When Charles H. Perez arrived in America with his parents in 1956, he couldn't detect much difference between his new Florida home and his native Cuba.
"There was a significant American influence (in Cuba) at the time, so I hardly noticed a change," Perez recalled in a telephone interview from Hill Air Force Base, where he is vice commander of the Ogden Air Logistics Center.But when reflecting on the turn of events in his homeland the past 37 years, Perez credits in large part his family's immigration to the United States for his professional success.
On Thursday, Perez was promoted to brigadier general - the first Cuban native to attain general rank in the Air Force.
"Yes I am proud of it," the 44-year-old career military man said of his accomplishment. "But it speaks for the American system and military system that allows a foreign-born person to do well if he or she is willing to work hard at it."
Indeed, Perez is the perfect spokesman for the American dream.
While life wasn't bad in Cuba, the wealth had been concentrated among a small group and unrest was brewing among the people. Perez's father sensed uncertainty at home and opportunity abroad, so he took his wife and 11-year-old son to Florida for a new start.
From the moment they arrived, the Perez family didn't look back. The new general said he believed entering the Air Force's officer training school after graduating from college in 1967 and serving in Vietnam was "the right thing to do."
"When we came to this nation we intended to make it our country," he said. "Yeah, it is hard to consider the land I was born in to be the enemy, but I have never had a problem with that, especially considering the kind of man (Communist dictator Fidel Castro) that is there now."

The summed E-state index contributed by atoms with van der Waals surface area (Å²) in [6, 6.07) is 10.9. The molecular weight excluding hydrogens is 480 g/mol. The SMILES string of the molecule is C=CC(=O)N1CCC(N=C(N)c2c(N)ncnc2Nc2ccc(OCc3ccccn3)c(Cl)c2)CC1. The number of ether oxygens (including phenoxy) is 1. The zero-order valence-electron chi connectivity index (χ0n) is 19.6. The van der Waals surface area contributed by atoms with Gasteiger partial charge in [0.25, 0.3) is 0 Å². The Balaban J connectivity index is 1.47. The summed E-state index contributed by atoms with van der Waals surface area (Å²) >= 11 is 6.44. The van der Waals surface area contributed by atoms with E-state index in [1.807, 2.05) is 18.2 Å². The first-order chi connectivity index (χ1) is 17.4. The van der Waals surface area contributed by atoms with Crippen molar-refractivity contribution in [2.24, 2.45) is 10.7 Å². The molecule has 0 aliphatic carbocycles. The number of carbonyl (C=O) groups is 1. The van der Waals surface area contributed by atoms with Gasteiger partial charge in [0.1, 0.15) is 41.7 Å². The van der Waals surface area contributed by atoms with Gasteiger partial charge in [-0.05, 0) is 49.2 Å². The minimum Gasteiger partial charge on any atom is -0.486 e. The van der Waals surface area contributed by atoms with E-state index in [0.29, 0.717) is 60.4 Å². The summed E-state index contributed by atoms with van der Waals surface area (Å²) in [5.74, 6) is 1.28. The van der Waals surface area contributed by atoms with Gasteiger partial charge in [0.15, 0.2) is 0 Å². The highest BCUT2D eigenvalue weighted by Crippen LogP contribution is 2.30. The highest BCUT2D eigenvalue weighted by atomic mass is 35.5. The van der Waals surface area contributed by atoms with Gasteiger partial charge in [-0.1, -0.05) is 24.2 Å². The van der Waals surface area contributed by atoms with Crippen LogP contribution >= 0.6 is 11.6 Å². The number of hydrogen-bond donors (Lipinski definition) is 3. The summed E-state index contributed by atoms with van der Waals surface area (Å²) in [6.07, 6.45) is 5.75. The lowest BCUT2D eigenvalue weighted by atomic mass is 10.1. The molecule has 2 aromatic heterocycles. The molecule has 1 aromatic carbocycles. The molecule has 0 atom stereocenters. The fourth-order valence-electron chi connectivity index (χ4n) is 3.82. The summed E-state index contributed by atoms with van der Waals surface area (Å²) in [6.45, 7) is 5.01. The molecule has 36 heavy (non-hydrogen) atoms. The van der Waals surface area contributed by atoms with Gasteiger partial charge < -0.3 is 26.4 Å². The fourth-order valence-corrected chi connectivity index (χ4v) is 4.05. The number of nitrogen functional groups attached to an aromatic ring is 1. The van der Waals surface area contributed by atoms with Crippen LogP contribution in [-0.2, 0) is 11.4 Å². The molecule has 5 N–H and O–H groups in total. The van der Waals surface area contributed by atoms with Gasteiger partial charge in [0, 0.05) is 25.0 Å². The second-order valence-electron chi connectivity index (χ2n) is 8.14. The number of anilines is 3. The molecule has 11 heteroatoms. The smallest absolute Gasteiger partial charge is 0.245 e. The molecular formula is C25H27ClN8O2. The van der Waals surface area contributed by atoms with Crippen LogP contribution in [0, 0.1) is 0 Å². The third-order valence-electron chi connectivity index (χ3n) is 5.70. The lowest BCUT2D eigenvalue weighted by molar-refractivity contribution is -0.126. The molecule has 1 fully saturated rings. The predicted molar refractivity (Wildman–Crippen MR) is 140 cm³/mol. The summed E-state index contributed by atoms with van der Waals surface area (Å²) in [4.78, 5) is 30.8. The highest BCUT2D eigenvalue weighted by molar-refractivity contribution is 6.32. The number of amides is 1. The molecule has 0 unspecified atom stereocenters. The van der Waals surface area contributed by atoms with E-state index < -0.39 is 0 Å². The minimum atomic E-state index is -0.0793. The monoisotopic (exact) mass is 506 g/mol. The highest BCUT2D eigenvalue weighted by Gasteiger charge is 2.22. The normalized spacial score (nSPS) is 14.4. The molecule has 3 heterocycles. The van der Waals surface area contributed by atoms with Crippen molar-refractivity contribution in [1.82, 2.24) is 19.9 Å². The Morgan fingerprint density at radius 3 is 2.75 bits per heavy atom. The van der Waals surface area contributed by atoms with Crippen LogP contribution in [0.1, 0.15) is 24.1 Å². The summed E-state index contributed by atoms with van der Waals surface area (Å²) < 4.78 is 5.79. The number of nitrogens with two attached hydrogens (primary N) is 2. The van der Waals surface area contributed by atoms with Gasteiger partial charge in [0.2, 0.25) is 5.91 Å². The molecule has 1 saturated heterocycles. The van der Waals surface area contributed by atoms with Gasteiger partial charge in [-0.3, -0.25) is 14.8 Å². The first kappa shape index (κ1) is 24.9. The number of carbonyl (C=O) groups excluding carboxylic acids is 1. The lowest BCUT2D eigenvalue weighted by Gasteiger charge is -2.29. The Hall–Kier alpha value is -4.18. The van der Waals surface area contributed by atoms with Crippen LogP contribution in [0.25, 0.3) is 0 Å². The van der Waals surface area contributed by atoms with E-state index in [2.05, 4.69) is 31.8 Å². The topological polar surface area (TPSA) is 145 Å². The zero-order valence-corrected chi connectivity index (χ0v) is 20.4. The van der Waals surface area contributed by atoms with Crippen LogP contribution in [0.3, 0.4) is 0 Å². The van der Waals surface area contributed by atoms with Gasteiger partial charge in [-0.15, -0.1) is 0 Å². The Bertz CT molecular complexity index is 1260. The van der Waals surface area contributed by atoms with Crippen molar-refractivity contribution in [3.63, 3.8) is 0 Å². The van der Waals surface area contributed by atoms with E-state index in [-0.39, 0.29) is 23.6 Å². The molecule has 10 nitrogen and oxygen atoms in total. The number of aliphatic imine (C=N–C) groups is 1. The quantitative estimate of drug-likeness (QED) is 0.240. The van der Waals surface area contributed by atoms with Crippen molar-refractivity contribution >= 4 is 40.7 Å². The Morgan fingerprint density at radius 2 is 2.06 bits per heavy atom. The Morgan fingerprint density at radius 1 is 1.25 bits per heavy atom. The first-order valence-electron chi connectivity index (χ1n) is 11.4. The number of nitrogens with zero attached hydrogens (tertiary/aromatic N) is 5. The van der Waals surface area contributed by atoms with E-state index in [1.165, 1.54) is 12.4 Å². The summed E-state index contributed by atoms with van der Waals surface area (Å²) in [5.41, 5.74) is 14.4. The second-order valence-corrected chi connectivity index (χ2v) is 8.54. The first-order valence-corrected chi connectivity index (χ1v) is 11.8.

Following his wartime tour in southeast Asia, Perez applied for medical school but was rejected. Failing to get into medical school was devastating for the chemistry major who had so far lived a somewhat charmed, middle-class life.
"It was the first time I had lost at something. I was pretty down," he recalled.
About a week later, the Air Force invited him to continue his education at its Institute of Technology. His wife, Miriam, encouraged him to take up the offer. He earned a master's degree in systems and logistics at the institute. He has completed other military education programs and has risen through the ranks, holding management and leadership positions at bases in the United States and Spain.
A year after being made colonel, Perez was transferred to Hill in 1989 as director of contracting and manufacturing. What he expected to be a two-year stint, has been stretched to four with two promotions.
"The Lord has been very generous. Getting promoted to general and staying at Hill, it doesn't get much better than that," he said.
As vice commander, Perez said he and the Hill commander, Brig. Gen. Lester L. Lyles, want to make the base a competitive, cost-effective aerospace depot that will escape the next round of base closures.
Perez credits the Pentagon for stressing efficiency and cutting out unnecessary expense. But he said the military is not a business and everything can't be analyzed and justified in terms of dollars and cents.
Downsizing shouldn't be done at the expense of security and national defense, he explained. "Certain things have to be done regardless of the cost. The minute we forget that our mission is to provide a credible defense to our nation, then we are in trouble."